I read with concern the hypercritical comments of readers who opposed your decision to put Newt Gingrich on the [autumn 2009] cover of Emory Magazine. . . . I am neither fan nor foe of Gingrich, but it would be hard to argue that he has not had an impact on politics. For that reason alone, his current views and work are worth examining. Perhaps the criticism is a reflection of our polarized society. People who don’t agree with an individual’s viewpoints or political practices may want to pretend that they don’t exist. But any enlightening public discourse starts with information.
Rebecca Adams 95C
Silver Spring, Maryland
I enjoyed the article on Newt Gingrich and was refreshed to see atypical conservative content presented in Emory Magazine. However, I found the reactionary letters in the winter 2010 issue disappointing and a bit trite. The idea of “rigorous quantitative analysis” was instilled in us at Goizueta Business School; all points are considered to gain a macro perspective. The vehement, vitriolic responses to the mere presence of the Newt material are representative of the partisan acrimony and lack of pragmatism handicapping America, with punitive threats to discontinue giving to the University, destroying the magazine in effigy, and the like. Unfortunately the politically correct ideology, “If you don’t think like me, you must be narrow-minded,” continues to thrive among many well-educated alumni. I’m proud to donate every year since graduation and will continue to do so, even though Emory Magazine seems a liberally slanted platform from my perspective. Keep up the good work and thanks for some balance!
Eli Flint 05MBA
The Emory I loved was mostly a Southern school, steeped in good Christian values where academic excellence, honesty, and integrity were stressed. In the years since leaving the campus I have seen steady change to a totally liberal environment and decline in the conservative values that served me so well over a long career. I was appalled at the responses to your having fellow Emory graduate Newt Gingrich’s picture on the alumni magazine cover. What, exactly, does it tell you about the people who would go to the extent of tearing into pieces the cover with Mr. Gingrich’s picture and mailing them in an envelope to you?
Allen K. Holcomb 56C 60M
I have always associated liberal thought with tolerance. Now I have read all the letters in the winter 2010 Emory Magazine, especially as regards Emory graduate Newt Gingrich. I found the quality of tolerance to be very strained among letter writers.
Thad Waites 80M
I enjoyed your Prelude piece explicating responses to the Newt cover story last issue. When the Newt issue arrived, I knew immediately what you had done—and why. It was not a surprise. Part of my reaction, in fact, was “What took so long?” Newt was invisible at Emory and spent decades growing out of that obscurity. I am dismayed about the negative reactions because many fellow alums still don’t get it. Paraphrasing great thinkers back to Socrates, the academy is as close as we come to a marketplace of ideas. Certainly, there is no such marketplace in the Congress, news media, and the “public mind.” Criticism invites immediate condemnation, vituperative remarks, and (usually) ad hominem arguments that shut down intellectual exploration. Alums and friends should embrace and protect discussion of controversial ideas (and people).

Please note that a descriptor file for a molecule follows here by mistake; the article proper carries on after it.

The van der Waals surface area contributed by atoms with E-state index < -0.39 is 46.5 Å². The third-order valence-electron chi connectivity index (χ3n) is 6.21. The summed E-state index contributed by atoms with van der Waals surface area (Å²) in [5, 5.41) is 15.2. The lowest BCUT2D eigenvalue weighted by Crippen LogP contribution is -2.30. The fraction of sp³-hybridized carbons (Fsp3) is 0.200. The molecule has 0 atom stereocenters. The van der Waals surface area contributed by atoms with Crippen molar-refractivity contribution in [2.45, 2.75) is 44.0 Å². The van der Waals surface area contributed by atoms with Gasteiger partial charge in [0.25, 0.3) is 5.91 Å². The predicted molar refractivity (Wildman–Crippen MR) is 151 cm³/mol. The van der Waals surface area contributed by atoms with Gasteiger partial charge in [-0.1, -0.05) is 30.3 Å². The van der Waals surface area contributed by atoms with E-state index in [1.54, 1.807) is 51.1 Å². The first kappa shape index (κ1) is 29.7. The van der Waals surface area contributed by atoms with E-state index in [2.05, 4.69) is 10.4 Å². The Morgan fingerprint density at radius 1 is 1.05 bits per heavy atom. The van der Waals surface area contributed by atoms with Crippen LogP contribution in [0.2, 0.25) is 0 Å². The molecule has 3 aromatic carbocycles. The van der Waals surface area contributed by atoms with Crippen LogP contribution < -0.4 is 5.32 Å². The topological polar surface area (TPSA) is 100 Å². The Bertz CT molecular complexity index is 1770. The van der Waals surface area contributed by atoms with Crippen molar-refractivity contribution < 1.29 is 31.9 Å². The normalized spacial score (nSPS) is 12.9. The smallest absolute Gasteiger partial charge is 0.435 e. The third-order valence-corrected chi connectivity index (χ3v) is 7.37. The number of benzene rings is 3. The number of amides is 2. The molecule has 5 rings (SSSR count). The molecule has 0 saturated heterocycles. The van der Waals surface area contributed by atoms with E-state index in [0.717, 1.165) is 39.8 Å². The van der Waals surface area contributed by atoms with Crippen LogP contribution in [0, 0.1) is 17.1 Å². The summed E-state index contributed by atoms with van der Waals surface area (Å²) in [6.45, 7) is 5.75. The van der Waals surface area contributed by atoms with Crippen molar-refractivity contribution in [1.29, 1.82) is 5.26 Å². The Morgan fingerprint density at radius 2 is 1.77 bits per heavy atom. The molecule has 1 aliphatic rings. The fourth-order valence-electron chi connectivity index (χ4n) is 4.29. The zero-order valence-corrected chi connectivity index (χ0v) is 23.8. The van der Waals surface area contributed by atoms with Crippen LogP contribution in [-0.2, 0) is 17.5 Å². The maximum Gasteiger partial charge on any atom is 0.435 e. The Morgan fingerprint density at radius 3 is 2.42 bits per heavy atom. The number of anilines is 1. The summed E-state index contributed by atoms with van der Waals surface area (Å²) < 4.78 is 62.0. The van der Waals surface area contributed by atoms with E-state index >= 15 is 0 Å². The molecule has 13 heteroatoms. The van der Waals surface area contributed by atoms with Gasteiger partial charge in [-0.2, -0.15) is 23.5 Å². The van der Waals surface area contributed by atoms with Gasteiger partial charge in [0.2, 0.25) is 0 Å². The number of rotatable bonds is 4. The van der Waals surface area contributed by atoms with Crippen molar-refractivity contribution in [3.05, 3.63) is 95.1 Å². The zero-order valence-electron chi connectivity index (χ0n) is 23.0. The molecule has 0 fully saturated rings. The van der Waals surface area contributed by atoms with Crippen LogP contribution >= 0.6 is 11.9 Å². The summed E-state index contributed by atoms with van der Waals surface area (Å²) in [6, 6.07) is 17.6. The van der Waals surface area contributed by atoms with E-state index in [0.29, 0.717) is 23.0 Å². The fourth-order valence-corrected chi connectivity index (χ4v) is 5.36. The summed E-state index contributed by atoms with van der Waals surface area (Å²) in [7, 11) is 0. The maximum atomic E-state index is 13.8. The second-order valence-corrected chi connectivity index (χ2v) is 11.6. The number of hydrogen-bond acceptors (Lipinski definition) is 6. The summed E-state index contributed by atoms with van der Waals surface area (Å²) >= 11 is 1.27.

Woodrow Leake 66C
While no fan of [Newt Gingrich], I find the response by readers sadly telling. It’s crazy that we have come to a point that you are threatened and expected to apologize for covering a prominent alum. Please don’t fall prey to intimidation and self-censorship . . . now, more than ever, we need fair balance.
Rafael Harpaz 02MPH
I was shocked and disappointed to read many of the letters you had received on your fall issue. I must be honest, when I received the issue with Newt Gingrich on the cover, I didn’t think about it one way or the other. Not because I don’t personally have a strong feeling about Newt Gingrich and his political leanings, but because I would expect Emory Magazine to run that kind of story and recognize that a story such as that warrants the great cover that you gave the issue. Whether we agree with Newt or not, it’s completely appropriate that he grace your cover.
Jennifer Reichle Smith 92C
This eighty-two-year-old alumnus . . . long ago discovered that the true believer is the most dangerous among us, whether they be of the left or the right.
Henry Randall 50C 54M
I agree that Emory alumni should at the very least be tolerant of different political views. Most of us are not willing to put our private lives in such public view or take a stand for what we believe in. Newt may, indeed, be the most recognizable Emory alumnus. I felt your article was objective journalism; presenting friend and foe sides. Please continue presenting controversial alumni.